Back in early November, following Texas' short-lived ban on Delta-8 THC, Jersen Abreu noticed some of his customers at In Da Cut Smoke Shop in Miami preparing for the worst.
"People were like, 'You think Florida is going to be next?'" Abreu, whose shop sells vapes, CBD, and the newly popular Delta-8 THC products, tells New Times.
Abreu says that at his small, galaxy-painted store in Glenvar Heights, Delta-8 products are flying off the shelves. The store sells this popular cannabinoid — which is federally legal because it predominantly comes from hemp and not marijuana but approaches the threshold of the 0.3 percent concentration of the federally restricted Delta-9 THC — in a variety of forms, including cartridges, tinctures, and gummies.
But following Texas' legal battle over Delta-8 and a recent bill filed in the Florida Legislature that could restrict the sale of hemp products, including Delta-8 THC, across the state, Abreu has watched as some customers have started stocking up on the product as if it were toilet paper in March 2020.
"They'll buy an extra bag, two bags of gummies, just to hold them down," he says.
Under the bipartisan bill, filed on November 22 by Republican Rep. Spencer Roach and Democratic Rep. Andrew Learned, the state would raise the age limit to buy Delta-8 and CBD products from 18 to 21 and require businesses selling Delta-8 THC to register their products with the state. (Currently, you must be 21 or older to buy hemp products intended for inhalation — but that doesn't include Delta-8 edible products, like tinctures and gummies).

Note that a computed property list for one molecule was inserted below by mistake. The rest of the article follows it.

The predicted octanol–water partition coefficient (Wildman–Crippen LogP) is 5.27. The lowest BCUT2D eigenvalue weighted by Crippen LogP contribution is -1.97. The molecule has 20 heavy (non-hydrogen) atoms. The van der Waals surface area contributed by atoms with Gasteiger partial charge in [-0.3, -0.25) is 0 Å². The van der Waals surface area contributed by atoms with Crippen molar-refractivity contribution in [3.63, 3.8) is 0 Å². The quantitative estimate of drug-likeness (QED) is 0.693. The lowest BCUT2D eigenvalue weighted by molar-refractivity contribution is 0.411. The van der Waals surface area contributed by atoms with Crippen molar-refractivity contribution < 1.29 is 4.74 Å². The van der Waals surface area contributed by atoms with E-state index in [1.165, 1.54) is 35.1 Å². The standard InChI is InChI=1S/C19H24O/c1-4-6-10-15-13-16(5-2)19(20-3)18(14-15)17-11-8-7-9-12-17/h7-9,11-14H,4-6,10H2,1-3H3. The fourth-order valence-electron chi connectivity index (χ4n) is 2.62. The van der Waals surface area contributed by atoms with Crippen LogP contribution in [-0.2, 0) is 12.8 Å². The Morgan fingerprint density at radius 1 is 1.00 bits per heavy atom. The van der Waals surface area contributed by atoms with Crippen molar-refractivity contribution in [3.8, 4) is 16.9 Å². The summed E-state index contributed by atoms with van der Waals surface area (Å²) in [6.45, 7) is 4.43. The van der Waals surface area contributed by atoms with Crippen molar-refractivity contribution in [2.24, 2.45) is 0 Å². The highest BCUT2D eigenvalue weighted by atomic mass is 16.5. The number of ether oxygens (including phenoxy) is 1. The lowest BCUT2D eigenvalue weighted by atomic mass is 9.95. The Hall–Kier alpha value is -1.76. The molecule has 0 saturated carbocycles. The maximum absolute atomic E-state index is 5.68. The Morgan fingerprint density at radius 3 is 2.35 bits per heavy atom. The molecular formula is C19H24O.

Delta-8 products are some of Abreu's most popular, and he worries about how the legislation could affect his business if it's passed.
Other smoke-shop owners, like Bjorn Johansen, embrace it.
Johansen, whose store VaporFi in Miramar boasts the largest selection of Delta-8 THC in the region, considers the bill to be reasonable and "quite good." His store already enforces a 21-and-over age restriction for hemp extracts, and he believes other shop owners ought to follow suit.
"In other words," Johansen says, "we welcome this regulation. It is needed."
Back in September, the FDA released a warning about Delta-8, cautioning that it carries serious health risks. Between December 2020 and July 2021, national poison-control centers received 660 calls about Delta-8 THC; 41 percent of the callers had taken it unintentionally, and of those, 77 percent were children, according to the U.S. Food and Drug Administration. Reported symptoms included vomiting, hallucinations, and loss of consciousness.
That hasn't stopped Delta-8 from growing into a booming industry across South Florida and beyond.
The shelves at VaporFi are stocked with more than 350 Delta-8 products, from blunts to brownies to chocolate chip cookies containing the cannabinoid. Johansen says Delta-8 is one of the most popular products at his store, though he hasn't noticed an uptick in people buying it since Texas' brief ban.
And the FDA's concerns aside, Abreu believes Delta-8 and other hemp products carry medicinal benefits. He says a significant portion of his customers use the product not to get high, but to relieve pain or other health ailments. He says elderly people specifically buy Delta-8 gummies from his store for their insomnia.
If the bill passes, Abreu fears he might see a decline in business, as Delta-8 is one of his top-selling products.
"I hope they don't pass the bill," he says. "It'll be really bad for a lot of companies and a lot of smoke shops."